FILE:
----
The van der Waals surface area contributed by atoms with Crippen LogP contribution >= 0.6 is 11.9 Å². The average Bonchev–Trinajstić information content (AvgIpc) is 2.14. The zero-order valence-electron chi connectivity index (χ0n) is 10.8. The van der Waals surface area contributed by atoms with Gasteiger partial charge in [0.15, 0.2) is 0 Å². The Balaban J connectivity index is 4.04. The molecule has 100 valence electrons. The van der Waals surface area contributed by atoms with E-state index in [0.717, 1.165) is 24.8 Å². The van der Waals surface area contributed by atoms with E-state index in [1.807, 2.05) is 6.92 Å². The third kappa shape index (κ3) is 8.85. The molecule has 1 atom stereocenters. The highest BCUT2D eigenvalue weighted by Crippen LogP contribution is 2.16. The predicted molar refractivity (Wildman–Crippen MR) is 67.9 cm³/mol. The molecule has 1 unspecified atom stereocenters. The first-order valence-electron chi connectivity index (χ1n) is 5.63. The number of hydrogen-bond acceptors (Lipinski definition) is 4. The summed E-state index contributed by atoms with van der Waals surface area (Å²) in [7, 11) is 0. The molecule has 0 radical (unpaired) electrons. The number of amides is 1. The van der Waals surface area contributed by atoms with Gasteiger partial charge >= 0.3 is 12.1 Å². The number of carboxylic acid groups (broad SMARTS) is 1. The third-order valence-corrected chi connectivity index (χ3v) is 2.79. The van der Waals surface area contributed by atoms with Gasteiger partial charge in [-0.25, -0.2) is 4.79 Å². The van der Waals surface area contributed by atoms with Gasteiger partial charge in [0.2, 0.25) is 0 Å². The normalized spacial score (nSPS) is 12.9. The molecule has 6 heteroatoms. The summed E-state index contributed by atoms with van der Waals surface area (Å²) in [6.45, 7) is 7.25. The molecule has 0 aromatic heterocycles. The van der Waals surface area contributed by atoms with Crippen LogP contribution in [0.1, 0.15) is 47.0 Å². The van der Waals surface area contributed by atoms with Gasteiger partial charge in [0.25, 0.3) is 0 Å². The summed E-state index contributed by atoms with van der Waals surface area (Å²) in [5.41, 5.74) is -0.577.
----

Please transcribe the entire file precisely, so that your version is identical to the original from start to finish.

The van der Waals surface area contributed by atoms with Crippen LogP contribution >= 0.6 is 11.9 Å². The average Bonchev–Trinajstić information content (AvgIpc) is 2.14. The zero-order valence-electron chi connectivity index (χ0n) is 10.8. The van der Waals surface area contributed by atoms with Gasteiger partial charge in [0.15, 0.2) is 0 Å². The Balaban J connectivity index is 4.04. The molecule has 100 valence electrons. The van der Waals surface area contributed by atoms with E-state index in [0.717, 1.165) is 24.8 Å². The van der Waals surface area contributed by atoms with E-state index in [1.807, 2.05) is 6.92 Å². The third kappa shape index (κ3) is 8.85. The molecule has 1 atom stereocenters. The highest BCUT2D eigenvalue weighted by Crippen LogP contribution is 2.16. The predicted molar refractivity (Wildman–Crippen MR) is 67.9 cm³/mol. The molecule has 1 unspecified atom stereocenters. The first-order valence-electron chi connectivity index (χ1n) is 5.63. The number of hydrogen-bond acceptors (Lipinski definition) is 4. The summed E-state index contributed by atoms with van der Waals surface area (Å²) in [7, 11) is 0. The molecule has 0 radical (unpaired) electrons. The number of amides is 1. The van der Waals surface area contributed by atoms with Gasteiger partial charge >= 0.3 is 12.1 Å². The number of carboxylic acid groups (broad SMARTS) is 1. The third-order valence-corrected chi connectivity index (χ3v) is 2.79. The van der Waals surface area contributed by atoms with Gasteiger partial charge in [-0.25, -0.2) is 4.79 Å². The van der Waals surface area contributed by atoms with Gasteiger partial charge in [0.2, 0.25) is 0 Å². The normalized spacial score (nSPS) is 12.9. The molecule has 6 heteroatoms. The summed E-state index contributed by atoms with van der Waals surface area (Å²) in [6.45, 7) is 7.25. The molecule has 0 aromatic heterocycles. The van der Waals surface area contributed by atoms with Crippen LogP contribution in [0.1, 0.15) is 47.0 Å². The van der Waals surface area contributed by atoms with Gasteiger partial charge in [0.25, 0.3) is 0 Å². The summed E-state index contributed by atoms with van der Waals surface area (Å²) in [5.41, 5.74) is -0.577.